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5 Money Mistakes I Made When I Was 18 That Cost Me Thousands.

I’m not trying to be an old man. I'm just trying to let you know that I made a ton of mistakes when I was 18, and some of them cost me thousands.

By Claudiu CozmaPublished 4 months ago 3 min read
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5 Money Mistakes I Made When I Was 18 That Cost Me Thousands.
Photo by Mathieu Stern on Unsplash

Spending too much on rent.

You should never be paying more than 30% of your income on rent, and ideally, you should aim for 15%. If you're spending more than 30%, try cutting back in other areas so that you can afford a smaller apartment.

You might think that living in a nicer neighborhood or having more space are worth the extra money, but they don't have to be.

Consider looking at factors such as commute time and proximity to work when choosing where to live, instead of letting yourself get carried away by all the cool amenities available nearby.

Failing to save money for an emergency.

Having an emergency fund is one of the smartest, most important things you can do. It’s true that some emergencies are small, but that doesn't mean they're any less stressful or expensive.

When you don't have money saved up and something bad happens, it's easy to feel like you're at rock bottom—like there's no way out of your situation except for borrowing money from someone else or going into debt.

For example, imagine your car breaks down just after paying off a bill at the dealership. You'll need money to get the car fixed so it can pass inspection before renewing your registration; otherwise, you won't be able to drive anywhere until the next year rolls around (and if I've learned anything from my own experiences with this scenario over the years? It's not fun!).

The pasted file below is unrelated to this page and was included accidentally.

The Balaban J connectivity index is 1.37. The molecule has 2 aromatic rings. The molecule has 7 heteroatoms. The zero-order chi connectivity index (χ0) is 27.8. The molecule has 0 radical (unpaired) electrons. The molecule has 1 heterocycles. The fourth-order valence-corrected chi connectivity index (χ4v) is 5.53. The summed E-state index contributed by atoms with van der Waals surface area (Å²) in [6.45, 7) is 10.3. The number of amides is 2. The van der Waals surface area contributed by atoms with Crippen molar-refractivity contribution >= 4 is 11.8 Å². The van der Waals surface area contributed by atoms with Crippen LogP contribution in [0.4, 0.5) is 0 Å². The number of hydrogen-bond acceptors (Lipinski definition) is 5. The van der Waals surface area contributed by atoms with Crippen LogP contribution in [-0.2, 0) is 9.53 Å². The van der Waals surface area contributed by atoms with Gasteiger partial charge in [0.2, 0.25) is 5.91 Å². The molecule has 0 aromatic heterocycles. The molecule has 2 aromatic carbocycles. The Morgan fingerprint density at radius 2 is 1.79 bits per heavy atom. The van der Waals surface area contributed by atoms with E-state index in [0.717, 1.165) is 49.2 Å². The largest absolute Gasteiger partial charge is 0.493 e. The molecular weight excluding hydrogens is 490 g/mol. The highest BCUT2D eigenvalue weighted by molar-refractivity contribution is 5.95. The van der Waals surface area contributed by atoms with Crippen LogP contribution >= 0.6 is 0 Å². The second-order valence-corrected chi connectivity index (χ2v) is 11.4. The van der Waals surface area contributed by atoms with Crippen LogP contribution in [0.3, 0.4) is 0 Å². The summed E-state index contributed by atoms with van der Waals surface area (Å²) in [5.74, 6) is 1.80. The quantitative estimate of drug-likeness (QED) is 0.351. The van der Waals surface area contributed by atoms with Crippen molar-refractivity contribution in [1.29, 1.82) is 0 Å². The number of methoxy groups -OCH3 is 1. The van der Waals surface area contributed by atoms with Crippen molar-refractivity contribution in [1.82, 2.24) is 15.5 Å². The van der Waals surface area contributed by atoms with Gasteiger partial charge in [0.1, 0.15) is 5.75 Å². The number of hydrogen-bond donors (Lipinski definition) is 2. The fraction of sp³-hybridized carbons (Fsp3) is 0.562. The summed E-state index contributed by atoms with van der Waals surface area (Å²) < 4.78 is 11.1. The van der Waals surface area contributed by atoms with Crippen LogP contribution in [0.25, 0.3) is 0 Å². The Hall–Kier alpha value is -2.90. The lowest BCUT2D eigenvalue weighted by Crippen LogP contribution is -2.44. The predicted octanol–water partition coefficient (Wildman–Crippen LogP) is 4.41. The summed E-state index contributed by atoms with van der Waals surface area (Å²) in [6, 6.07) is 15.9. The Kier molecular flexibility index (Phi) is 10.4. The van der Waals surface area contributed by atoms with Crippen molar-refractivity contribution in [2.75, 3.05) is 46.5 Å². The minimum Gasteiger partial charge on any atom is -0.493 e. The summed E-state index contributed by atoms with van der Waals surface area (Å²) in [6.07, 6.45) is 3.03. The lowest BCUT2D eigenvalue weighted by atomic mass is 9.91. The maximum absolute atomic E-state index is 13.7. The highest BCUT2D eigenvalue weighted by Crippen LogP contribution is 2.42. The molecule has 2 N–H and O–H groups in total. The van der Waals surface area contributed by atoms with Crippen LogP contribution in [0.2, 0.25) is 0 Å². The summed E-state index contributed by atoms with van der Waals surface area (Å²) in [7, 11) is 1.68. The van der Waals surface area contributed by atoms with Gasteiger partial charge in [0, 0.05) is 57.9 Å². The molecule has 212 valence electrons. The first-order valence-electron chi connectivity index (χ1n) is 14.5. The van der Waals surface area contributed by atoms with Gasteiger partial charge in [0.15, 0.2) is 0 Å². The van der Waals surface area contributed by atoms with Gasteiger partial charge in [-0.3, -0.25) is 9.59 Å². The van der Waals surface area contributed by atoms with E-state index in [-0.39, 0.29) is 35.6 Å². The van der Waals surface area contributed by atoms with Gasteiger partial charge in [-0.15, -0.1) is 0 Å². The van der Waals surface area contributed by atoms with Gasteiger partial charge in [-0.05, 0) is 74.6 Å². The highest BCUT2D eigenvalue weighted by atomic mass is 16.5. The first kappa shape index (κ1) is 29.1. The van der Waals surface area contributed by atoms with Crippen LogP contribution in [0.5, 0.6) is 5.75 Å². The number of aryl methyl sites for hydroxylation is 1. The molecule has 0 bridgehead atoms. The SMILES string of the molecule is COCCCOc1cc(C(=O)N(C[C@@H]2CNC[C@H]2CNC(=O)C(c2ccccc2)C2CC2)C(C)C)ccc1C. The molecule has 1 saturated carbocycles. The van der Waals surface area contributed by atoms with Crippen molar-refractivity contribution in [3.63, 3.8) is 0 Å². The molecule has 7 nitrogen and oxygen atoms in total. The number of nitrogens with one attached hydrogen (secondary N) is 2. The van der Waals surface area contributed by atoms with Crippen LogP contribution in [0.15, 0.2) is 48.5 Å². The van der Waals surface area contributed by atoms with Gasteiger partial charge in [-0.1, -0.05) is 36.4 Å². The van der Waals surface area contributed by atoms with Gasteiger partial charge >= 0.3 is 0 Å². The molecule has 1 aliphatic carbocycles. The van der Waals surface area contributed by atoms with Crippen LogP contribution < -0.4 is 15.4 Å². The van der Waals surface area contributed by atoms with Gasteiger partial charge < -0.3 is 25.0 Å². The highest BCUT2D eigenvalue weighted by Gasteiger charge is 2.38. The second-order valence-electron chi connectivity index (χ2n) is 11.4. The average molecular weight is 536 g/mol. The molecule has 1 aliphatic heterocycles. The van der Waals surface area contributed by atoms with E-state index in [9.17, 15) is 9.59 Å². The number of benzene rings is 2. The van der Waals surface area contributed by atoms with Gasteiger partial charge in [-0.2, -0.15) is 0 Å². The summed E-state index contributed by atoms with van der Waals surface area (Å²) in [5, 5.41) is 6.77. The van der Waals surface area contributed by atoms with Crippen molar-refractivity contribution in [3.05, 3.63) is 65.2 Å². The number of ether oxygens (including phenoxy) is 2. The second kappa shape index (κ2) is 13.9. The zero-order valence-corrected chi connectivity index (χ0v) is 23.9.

Having an emergency fund would help alleviate some of those stressors by giving us some breathing room during these types of situations—a cushion between us and our creditors so we don't feel like we have no options left other than taking on more debt!

Having insufficient health insurance coverage.

As an 18-year-old, I never imagined that I would need to purchase my own health insurance. When I was younger and living with my parents' plan, it was easy to forget that this coverage wasn't a given when you became an adult. It seemed like every year my doctor's appointments were covered by the state or some other mysterious entity. My mom paid for them out of pocket instead of submitting a claim through their health plan.

But what happens when you have no one else to pay for your routine medical expenses but yourself? You can start researching various types of plans and costs later on in life—but if you don't do so as soon as it makes sense for your medical needs (which may change significantly throughout adulthood), then it could come back to haunt you later on down the road.

If you don't have health insurance and something goes wrong, it could be devastating. You may end up having to pay for your medical bills out of pocket—or worse yet, get a bill for thousands or millions of dollars that you just cannot afford.

Eating out too much.

When you're a young adult, it's hard to resist the allure of eating out every night of the week. After all, it's a fun way to unwind from work and catch up with friends.

But if you eat out too much—and especially if you order more expensive menu items—you will spend more than you need to. It may be tempting to splurge on an appetizer or dessert when doing so seems like such an indulgence, but think about how many unplanned meals end up costing in the long run!

And if this is something that has gotten out of hand for you in recent months or years, consider cooking at home more often as a way of saving money while still getting what tastes good (more expensive ingredients can often make cooking at home even cheaper).

Making impulse purchases.

Impulse purchases are a major problem for young people.

Research shows that when you're young, your brain hasn't fully developed. You have a tendency to make rash or impulsive decisions because you haven't had time to learn from past experiences yet.

This can lead to big money mistakes like buying something on impulse just because it looks cool or it feels good in your hand at the moment.

If you find yourself impulsively buying things, try these tips:

Write down how much this impulse purchase will cost (including taxes) before making your decision about whether or not to buy it.

Think about where else you could use that money instead of spending it on something frivolous right now—like paying off student loans or saving up for retirement!

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